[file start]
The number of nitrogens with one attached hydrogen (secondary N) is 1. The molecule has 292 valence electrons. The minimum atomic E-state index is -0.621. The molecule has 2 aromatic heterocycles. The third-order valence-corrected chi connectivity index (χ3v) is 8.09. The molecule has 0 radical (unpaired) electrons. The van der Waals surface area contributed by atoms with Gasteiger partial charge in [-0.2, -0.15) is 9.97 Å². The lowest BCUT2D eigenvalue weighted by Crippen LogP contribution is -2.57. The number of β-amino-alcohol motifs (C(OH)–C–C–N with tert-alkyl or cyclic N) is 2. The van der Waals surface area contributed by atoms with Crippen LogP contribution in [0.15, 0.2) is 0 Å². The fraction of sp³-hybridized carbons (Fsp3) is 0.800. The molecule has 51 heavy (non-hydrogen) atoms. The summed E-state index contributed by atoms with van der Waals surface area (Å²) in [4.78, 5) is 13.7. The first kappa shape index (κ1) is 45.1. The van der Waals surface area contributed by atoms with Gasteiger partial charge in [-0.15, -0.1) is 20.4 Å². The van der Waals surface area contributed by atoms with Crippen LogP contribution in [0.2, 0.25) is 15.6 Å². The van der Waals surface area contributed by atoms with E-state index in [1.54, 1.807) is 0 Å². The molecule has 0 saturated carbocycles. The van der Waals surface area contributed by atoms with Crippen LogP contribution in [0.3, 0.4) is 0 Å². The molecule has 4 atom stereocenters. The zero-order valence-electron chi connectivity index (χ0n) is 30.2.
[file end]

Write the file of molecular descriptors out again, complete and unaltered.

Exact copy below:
The number of nitrogens with one attached hydrogen (secondary N) is 1. The molecule has 292 valence electrons. The minimum atomic E-state index is -0.621. The molecule has 2 aromatic heterocycles. The third-order valence-corrected chi connectivity index (χ3v) is 8.09. The molecule has 0 radical (unpaired) electrons. The van der Waals surface area contributed by atoms with Gasteiger partial charge in [-0.2, -0.15) is 9.97 Å². The lowest BCUT2D eigenvalue weighted by Crippen LogP contribution is -2.57. The number of β-amino-alcohol motifs (C(OH)–C–C–N with tert-alkyl or cyclic N) is 2. The van der Waals surface area contributed by atoms with Crippen LogP contribution in [0.15, 0.2) is 0 Å². The fraction of sp³-hybridized carbons (Fsp3) is 0.800. The molecule has 51 heavy (non-hydrogen) atoms. The summed E-state index contributed by atoms with van der Waals surface area (Å²) in [4.78, 5) is 13.7. The first kappa shape index (κ1) is 45.1. The van der Waals surface area contributed by atoms with Gasteiger partial charge in [-0.15, -0.1) is 20.4 Å². The van der Waals surface area contributed by atoms with Crippen LogP contribution in [0.2, 0.25) is 15.6 Å². The van der Waals surface area contributed by atoms with E-state index in [1.54, 1.807) is 0 Å². The molecule has 0 saturated carbocycles. The van der Waals surface area contributed by atoms with Crippen LogP contribution in [0.3, 0.4) is 0 Å². The molecule has 4 atom stereocenters. The zero-order valence-electron chi connectivity index (χ0n) is 30.2.